Bradbury Rulecloudbase in feet = 400 times (temperature / dewpoint split)
Many pilots will be familiar with this rule of thumb, named after glider pilot / professional meteorologist Tom Bradbury.
The rule links temperature, dewpoint and cloudbase with a very simple formula.  (the rule can easily be verified from a soundings diagram)
The difference between surface temperature and surface dewpoint multiplied by 400 (Tdry-Tdew) *400
gives an excellent estimation of cloud base in feet above ground level

This method is better for predicting cumulus cloud base than Tafs 
Tafs usually give the lowest base during the forecast period
Note: this works out depth of convection ONLY if cumulus actually forms. 
On blue days, the height of thermals has to be determined by other methods
Example:  measurements or from metars during morning
Tdew during morning = 12C
No change in basic airmass is anticipated, so when Tdry reaches around 19C, (ie Tdry / Tdew split = 7), a cloud base of around 2,800 feet can be anticipated,
Forecast afternoon Tdry maximum is 23C, so eventual split = 11 giving best cloud base of 4,400 feet
Temperature profile (lapse rate) below cloud or in blue thermals
Air temperature (below cloud), either rising in thermal or having been previously affected by convection,  decreases by 3.0C for every 1,000 feet increase in height. 
This is called the "Dry Adiabatic Lapse Rate". 
In practice, there is usually an excess of around 1 near the ground. 
This is called a super-adiabatic
Assume: Tdry = 23C 
At 4,000 feet it is therefore 4 * 3C lower, ie = 11C
However, adding that super-adiabatic in the lowest 1,000 ft the temperature at 1,000 agl is more like 23 - 4 = 19C and thus at 4,000 feet, probably around 10C.
These figures have been verified by actual in-flight temperature measurements. 
Note.  Above cloud base or tops of blue thermals, different parameters apply. 
Bradbury in practice - an example

Assume dewpoint remains unchanged at 11 C during day (a not unreasonable assumption unless  change of airmass)
When Tdry  rises to 18C during the morning with that Tdew = 11C , cloudbase = 2,800 feet
(remember, Tdry -  Tdew = 7 equating to a cloudbase  of 7 x 400 feet  = 2,800 feet)

However, that was during the morning.  The  surface temperatures is forecast to reach 21C
Assuming Tdew remains unchanged at 11C,  then cloud base should eventually rise to 4,000 feet
It can be seen that each degree rise in temperature means a 400 foot rise in cloudbase
A very good guide to Tdew can be found from various internet reports such as Metars and can form the basis for predictions.
There are also specialized instruments for calculating dewpoint.
But it is not  always necessary to know Tdew.  Many modern cars have thermometers.  Note the temperature, get a cloudbase from eg a glider already soaring during the morning, and you can easily infer the dewpoint at present and thus infer expected best cloudbase at maximum Tdry.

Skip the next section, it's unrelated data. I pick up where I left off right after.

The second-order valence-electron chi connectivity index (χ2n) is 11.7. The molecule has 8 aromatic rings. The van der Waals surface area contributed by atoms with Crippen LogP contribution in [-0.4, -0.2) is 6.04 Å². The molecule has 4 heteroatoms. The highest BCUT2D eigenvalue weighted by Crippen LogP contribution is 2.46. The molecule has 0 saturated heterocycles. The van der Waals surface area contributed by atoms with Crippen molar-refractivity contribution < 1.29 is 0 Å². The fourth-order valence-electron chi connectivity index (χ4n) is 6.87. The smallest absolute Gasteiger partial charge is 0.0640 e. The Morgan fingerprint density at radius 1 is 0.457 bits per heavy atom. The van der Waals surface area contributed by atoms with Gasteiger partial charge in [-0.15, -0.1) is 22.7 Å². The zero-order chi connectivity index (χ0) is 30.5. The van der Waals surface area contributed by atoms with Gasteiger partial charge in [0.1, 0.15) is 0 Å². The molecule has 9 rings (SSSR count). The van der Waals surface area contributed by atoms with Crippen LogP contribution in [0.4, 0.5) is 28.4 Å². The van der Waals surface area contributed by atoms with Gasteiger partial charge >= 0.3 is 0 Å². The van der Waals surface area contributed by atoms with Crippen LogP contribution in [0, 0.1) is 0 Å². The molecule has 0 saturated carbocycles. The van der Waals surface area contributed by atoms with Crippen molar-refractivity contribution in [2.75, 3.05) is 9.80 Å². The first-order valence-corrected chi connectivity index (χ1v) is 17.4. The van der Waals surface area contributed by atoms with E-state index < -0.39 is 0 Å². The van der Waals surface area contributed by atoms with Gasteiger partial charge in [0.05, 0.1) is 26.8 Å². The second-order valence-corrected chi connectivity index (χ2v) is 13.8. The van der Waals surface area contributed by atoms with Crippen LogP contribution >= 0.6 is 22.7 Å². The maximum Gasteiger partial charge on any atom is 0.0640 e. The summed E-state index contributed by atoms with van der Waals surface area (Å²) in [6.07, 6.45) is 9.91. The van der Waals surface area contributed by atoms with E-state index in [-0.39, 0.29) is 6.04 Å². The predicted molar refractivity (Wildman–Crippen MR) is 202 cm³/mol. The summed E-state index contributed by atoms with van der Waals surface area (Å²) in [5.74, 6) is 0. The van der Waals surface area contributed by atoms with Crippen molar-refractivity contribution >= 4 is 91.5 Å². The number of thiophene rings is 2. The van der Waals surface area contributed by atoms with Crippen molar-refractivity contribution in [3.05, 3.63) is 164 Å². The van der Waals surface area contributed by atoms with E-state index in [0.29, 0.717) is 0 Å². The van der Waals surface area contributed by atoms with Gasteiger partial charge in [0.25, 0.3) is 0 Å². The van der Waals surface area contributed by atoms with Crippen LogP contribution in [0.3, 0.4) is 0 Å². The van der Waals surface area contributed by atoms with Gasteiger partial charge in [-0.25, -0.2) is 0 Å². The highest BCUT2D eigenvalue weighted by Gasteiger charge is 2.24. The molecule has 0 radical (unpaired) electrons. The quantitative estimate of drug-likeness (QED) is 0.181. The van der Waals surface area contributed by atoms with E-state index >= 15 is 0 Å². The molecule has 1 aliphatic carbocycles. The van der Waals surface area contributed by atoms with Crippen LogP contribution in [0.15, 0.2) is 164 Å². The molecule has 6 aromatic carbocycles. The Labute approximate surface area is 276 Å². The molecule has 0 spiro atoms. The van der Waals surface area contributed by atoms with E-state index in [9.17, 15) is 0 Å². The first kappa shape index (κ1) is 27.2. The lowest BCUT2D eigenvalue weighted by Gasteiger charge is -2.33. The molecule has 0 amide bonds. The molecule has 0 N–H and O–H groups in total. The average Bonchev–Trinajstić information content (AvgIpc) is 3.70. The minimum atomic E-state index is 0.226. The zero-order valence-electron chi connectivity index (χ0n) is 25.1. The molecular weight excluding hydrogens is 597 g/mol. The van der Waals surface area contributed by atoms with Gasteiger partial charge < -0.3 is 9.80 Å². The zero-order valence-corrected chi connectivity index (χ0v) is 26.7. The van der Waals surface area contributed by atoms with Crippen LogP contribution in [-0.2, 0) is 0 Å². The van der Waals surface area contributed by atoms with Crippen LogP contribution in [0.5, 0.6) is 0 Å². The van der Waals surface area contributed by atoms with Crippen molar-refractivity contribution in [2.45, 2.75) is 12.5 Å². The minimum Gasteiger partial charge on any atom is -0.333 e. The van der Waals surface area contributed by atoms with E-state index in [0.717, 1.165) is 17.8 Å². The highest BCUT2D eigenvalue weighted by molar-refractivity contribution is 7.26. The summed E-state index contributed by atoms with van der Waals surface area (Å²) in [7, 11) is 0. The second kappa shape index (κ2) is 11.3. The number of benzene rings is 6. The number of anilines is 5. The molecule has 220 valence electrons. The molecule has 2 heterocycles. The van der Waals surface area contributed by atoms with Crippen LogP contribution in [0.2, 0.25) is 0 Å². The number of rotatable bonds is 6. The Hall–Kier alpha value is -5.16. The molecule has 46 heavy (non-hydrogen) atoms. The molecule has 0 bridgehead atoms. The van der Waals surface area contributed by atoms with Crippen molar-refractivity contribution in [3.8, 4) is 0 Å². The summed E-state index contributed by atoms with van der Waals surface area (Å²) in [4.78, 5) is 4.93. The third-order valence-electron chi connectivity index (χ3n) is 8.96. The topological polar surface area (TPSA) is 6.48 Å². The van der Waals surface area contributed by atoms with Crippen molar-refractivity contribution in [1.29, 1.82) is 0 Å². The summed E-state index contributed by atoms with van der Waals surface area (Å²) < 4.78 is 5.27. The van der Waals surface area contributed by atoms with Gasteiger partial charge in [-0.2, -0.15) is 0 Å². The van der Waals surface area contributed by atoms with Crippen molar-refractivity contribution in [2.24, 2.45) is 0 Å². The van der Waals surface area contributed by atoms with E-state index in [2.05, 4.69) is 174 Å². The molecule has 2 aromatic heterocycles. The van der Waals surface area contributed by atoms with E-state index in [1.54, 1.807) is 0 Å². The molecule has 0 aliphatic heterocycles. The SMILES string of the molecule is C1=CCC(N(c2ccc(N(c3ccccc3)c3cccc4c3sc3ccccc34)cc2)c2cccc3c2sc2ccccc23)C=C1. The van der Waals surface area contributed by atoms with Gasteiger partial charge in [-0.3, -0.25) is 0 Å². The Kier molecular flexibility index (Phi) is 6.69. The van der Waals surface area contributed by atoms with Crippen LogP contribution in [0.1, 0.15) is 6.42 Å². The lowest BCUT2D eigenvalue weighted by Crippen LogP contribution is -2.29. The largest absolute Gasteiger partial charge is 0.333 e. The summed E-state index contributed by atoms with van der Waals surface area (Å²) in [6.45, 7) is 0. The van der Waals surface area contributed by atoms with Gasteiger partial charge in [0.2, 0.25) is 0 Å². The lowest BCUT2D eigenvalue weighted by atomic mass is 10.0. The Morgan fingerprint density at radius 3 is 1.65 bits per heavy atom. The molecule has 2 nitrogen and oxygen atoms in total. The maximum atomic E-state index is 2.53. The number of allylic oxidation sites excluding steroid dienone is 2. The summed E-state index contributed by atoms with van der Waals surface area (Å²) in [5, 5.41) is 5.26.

Reminder - The forecast Max Tdry minus present Tdry times 400 = expected cloudbase at best time of day.
This rule of thumb of course goes wrong if cloud base rises so much as to overtake cloud tops, ie the day turns blue. 
There are lots of ifs and buts, but while bearing these limitations in mind, this method gives a very useful guide.
This is a term to describe what happens sometimes after cumulus has been forming for some while.  The developing clouds run up against a lid (maybe an inversion) and can rise no further,  They spread sideways and cut off the sun thus affecting the amount of heat reaching the ground.  An extensive sheet of strato cumulus develops at say 4 to 6,000 feet.  Surface temperatures cease to rise and can even fall by a degree or two.  Convection is now very poor.  This of course not only is of major significance to glider pilots, but the general public get irritated when a beautifully sunny start turns to extensive cloud during the late morning.
Spreadout is notoriously difficult to predict and may indeed affect only some areas (but why?).  A clue, but no more than that, is provided by the time when the first puffs of cumulus appear.  If this happens early, then spreadout is POSSIBLE.  On the other hand, if the first cumulus do not occur until late (and by implication, quite at high base and at a surface temperature only just short of the expected maximum) then spreadout is LESS likely
Bradbury is very useful for convective situations.  But do bear in mind its limitations.  Temperatures are often known only to the nearest degree. 
Thus if Tdry is in fact 0.5C lower than reported (metars) and Tdew 0.5C higher, then cloudbase using the quoted temperatures would be 400 feet in error.
But of course, with 'rounding', things tend to average out